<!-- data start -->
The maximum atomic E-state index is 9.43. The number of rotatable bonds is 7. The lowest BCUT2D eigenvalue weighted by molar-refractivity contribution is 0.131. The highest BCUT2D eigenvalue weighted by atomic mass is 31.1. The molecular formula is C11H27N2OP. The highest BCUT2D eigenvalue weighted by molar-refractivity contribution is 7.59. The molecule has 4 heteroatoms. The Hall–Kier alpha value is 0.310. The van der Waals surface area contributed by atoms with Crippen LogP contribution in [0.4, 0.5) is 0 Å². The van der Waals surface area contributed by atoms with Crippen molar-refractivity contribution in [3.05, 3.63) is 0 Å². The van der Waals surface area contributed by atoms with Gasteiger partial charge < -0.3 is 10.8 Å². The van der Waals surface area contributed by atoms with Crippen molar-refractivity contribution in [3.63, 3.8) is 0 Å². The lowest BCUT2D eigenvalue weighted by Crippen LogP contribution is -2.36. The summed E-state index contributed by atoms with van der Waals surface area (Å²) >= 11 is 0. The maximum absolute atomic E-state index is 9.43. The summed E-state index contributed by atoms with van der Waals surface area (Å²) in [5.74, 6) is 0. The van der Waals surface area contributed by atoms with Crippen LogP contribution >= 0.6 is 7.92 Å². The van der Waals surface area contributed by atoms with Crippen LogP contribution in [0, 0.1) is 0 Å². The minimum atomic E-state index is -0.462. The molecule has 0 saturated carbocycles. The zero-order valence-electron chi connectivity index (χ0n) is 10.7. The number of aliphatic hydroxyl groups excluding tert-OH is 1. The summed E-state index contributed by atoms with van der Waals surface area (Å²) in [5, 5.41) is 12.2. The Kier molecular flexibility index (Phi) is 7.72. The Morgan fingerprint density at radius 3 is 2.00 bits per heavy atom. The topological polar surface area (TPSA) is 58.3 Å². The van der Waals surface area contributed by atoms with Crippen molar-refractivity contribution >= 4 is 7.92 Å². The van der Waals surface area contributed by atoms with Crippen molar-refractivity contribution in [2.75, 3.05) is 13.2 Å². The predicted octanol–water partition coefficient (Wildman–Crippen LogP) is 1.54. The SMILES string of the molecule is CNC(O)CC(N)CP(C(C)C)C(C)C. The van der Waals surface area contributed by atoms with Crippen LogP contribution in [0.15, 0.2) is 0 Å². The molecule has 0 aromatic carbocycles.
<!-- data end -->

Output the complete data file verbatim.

The maximum atomic E-state index is 9.43. The number of rotatable bonds is 7. The lowest BCUT2D eigenvalue weighted by molar-refractivity contribution is 0.131. The highest BCUT2D eigenvalue weighted by atomic mass is 31.1. The molecular formula is C11H27N2OP. The highest BCUT2D eigenvalue weighted by molar-refractivity contribution is 7.59. The molecule has 4 heteroatoms. The Hall–Kier alpha value is 0.310. The van der Waals surface area contributed by atoms with Crippen LogP contribution in [0.4, 0.5) is 0 Å². The van der Waals surface area contributed by atoms with Crippen molar-refractivity contribution in [3.05, 3.63) is 0 Å². The van der Waals surface area contributed by atoms with Gasteiger partial charge < -0.3 is 10.8 Å². The van der Waals surface area contributed by atoms with Crippen molar-refractivity contribution in [3.63, 3.8) is 0 Å². The lowest BCUT2D eigenvalue weighted by Crippen LogP contribution is -2.36. The summed E-state index contributed by atoms with van der Waals surface area (Å²) >= 11 is 0. The maximum absolute atomic E-state index is 9.43. The summed E-state index contributed by atoms with van der Waals surface area (Å²) in [5.74, 6) is 0. The van der Waals surface area contributed by atoms with Crippen LogP contribution >= 0.6 is 7.92 Å². The van der Waals surface area contributed by atoms with Crippen LogP contribution in [0, 0.1) is 0 Å². The minimum atomic E-state index is -0.462. The molecule has 0 saturated carbocycles. The zero-order valence-electron chi connectivity index (χ0n) is 10.7. The number of aliphatic hydroxyl groups excluding tert-OH is 1. The summed E-state index contributed by atoms with van der Waals surface area (Å²) in [5, 5.41) is 12.2. The Kier molecular flexibility index (Phi) is 7.72. The Morgan fingerprint density at radius 3 is 2.00 bits per heavy atom. The topological polar surface area (TPSA) is 58.3 Å². The van der Waals surface area contributed by atoms with Crippen molar-refractivity contribution >= 4 is 7.92 Å². The van der Waals surface area contributed by atoms with Crippen molar-refractivity contribution in [2.75, 3.05) is 13.2 Å². The predicted octanol–water partition coefficient (Wildman–Crippen LogP) is 1.54. The SMILES string of the molecule is CNC(O)CC(N)CP(C(C)C)C(C)C. The van der Waals surface area contributed by atoms with Crippen LogP contribution in [0.15, 0.2) is 0 Å². The molecule has 0 aromatic carbocycles.